Molting and frostbite

Discussion in 'Emergencies / Diseases / Injuries and Cures' started by GWCooper, Jan 8, 2013.

  1. GWCooper

    GWCooper New Egg

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    Jan 8, 2013
    First question: Do birds molt at any specific time of year? It's winter and cold here in Michigan and I had a couple birds molt in late fall, but now I have one bird that seems to be molting or has lost a lot of feathers on her back and appears to have red skin in that area from the cold, probably minor frostbite. I don't belive the loss of feathers is from the other birds picking because they don't seem to bother her.

    Second: I feel bad for her because of the exposed skin. Is there anything I can do to treat that exposed skin? I've read petrolium jelly or bag balm but that won't stop frostbite from happening.

    There is no electricity out there so a heat lamp not going to be an option. Luckily we are going into a warmup with temps in the 40-50 range, but that won't last long. Maybe I could hang some hot water jugs in the roost at night to help there. The birds never had a problem with the cold and are healthy and happy, just the exposed skin issue. Thanks
     
  2. Hillbilly Hen

    Hillbilly Hen Overrun With Chickens

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    Newaygo Michigan
  3. cowcreekgeek

    cowcreekgeek Chillin' With My Peeps

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    Welcome to BYC, and I hope somebody has better answers for ya ... I've seen birds molt at times that don't fit well w/ the weather, and it sounds like you've got one of 'em.

    Solar mass is an excellent idea, but water weighs 8-1/3 pounds. Concrete blocks, bricks, etc. might be a better option, especially if you can find a way to allow sunlight to hit 'em during the daylight hours (even if it's cold outside, they'll retain some heat well into the night).

    Coops need fresh air, but insulation above where they roost (which should be as high as is practical), and directing any drafts away from them, would be very helpful ... possibly even a sloped sheet of plywood/OSB/etc. beneath the roosts.

    The more dry your birds are, and the less humid the air w/in the coop is, the better ... be sure 'n grain 'em well each evening, 'cause a full crop with help 'em generate more heat.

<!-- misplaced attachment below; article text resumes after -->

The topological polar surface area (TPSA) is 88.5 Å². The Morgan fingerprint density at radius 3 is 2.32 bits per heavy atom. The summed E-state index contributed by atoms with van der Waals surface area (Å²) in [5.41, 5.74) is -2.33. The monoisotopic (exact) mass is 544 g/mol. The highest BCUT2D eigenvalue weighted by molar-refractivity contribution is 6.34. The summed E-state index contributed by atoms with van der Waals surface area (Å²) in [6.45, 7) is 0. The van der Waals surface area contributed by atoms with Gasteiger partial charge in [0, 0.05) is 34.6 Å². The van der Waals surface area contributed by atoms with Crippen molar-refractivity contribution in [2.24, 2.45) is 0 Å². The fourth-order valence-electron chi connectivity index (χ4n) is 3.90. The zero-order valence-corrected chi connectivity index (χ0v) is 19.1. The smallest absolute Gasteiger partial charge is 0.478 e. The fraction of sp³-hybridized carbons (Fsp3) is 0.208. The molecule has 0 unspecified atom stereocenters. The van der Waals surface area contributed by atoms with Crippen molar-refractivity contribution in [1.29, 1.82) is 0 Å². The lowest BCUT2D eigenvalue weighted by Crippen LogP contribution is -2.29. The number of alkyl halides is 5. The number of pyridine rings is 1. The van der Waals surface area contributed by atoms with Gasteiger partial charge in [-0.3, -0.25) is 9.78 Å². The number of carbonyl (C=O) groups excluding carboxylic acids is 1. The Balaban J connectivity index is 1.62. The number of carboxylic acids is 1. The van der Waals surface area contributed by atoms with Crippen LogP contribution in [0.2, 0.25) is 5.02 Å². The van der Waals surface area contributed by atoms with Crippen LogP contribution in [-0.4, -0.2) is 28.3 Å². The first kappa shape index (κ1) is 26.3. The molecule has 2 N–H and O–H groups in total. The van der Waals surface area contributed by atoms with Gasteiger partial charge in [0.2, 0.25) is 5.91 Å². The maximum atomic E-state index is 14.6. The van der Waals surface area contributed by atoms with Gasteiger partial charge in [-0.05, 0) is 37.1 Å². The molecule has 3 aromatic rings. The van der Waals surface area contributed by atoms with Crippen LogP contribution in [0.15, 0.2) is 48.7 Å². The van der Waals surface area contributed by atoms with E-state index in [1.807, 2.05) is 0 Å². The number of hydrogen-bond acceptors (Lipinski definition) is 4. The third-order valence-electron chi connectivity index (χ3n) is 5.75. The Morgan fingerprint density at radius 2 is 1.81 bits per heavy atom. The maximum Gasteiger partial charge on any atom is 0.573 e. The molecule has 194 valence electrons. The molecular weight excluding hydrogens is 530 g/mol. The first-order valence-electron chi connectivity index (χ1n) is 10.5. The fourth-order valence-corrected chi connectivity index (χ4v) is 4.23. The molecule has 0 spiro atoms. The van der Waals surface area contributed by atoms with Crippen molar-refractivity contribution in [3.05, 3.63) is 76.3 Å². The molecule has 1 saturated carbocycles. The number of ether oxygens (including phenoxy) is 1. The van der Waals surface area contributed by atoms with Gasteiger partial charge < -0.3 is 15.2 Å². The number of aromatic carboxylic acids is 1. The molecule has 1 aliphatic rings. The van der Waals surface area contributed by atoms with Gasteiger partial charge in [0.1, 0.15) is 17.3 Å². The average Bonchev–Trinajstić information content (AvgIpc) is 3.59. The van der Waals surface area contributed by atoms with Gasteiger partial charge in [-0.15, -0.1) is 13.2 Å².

4. GWCooper

    GWCooper New Egg

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    Jan 8, 2013
    I have no roosters, only seven hens. And it doesn't look like bad frostbite, just redness suspected from cold exposure where she had missing feathers. She is missing more feathers and that area is not redened, only where the smaller baldness was before losing more. It could possibly be from others feather picking, but I never see any picking at her and seem to not bully her at all. The roost seems dry enough, but I'll put in a humidity gauge to check.

    I have a 4x4 roost coop with open door to a 8x8 covered run, connected to a 5x10 open air run... 3 vents in upper part of roost. So they can choose where they want to be, in the roost, or outside fully covered from wind and elements, or they can go completely outside. They tend to stay in the covered when snowing, raining, or bad outside. Outside runs are straw covered ground to protect feet and let them scratch. the food and water in the covered run and the water only seems to freeze overnight and I exchange that with warm water in the am before work. Covered run has the opening to the outside run and also a vent opening in upper section ( picture a covered triangle)
     
  5. cowcreekgeek

    cowcreekgeek Chillin' With My Peeps

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    Sounds like a regular Holiday Inn for chickens ... speakin' of picturing things? Uploadin' a few photos would help us do that much better.

    Adding additional vents at a lower point, and closing those that are high, might warm your coop considerably ... foundation vents, perhaps, or even just the covers from floor vents?

    The main thought bein' that you can help to better trap the heat up high, and isolate any drafts below, which would help keep condensation from forming on or around them.
     

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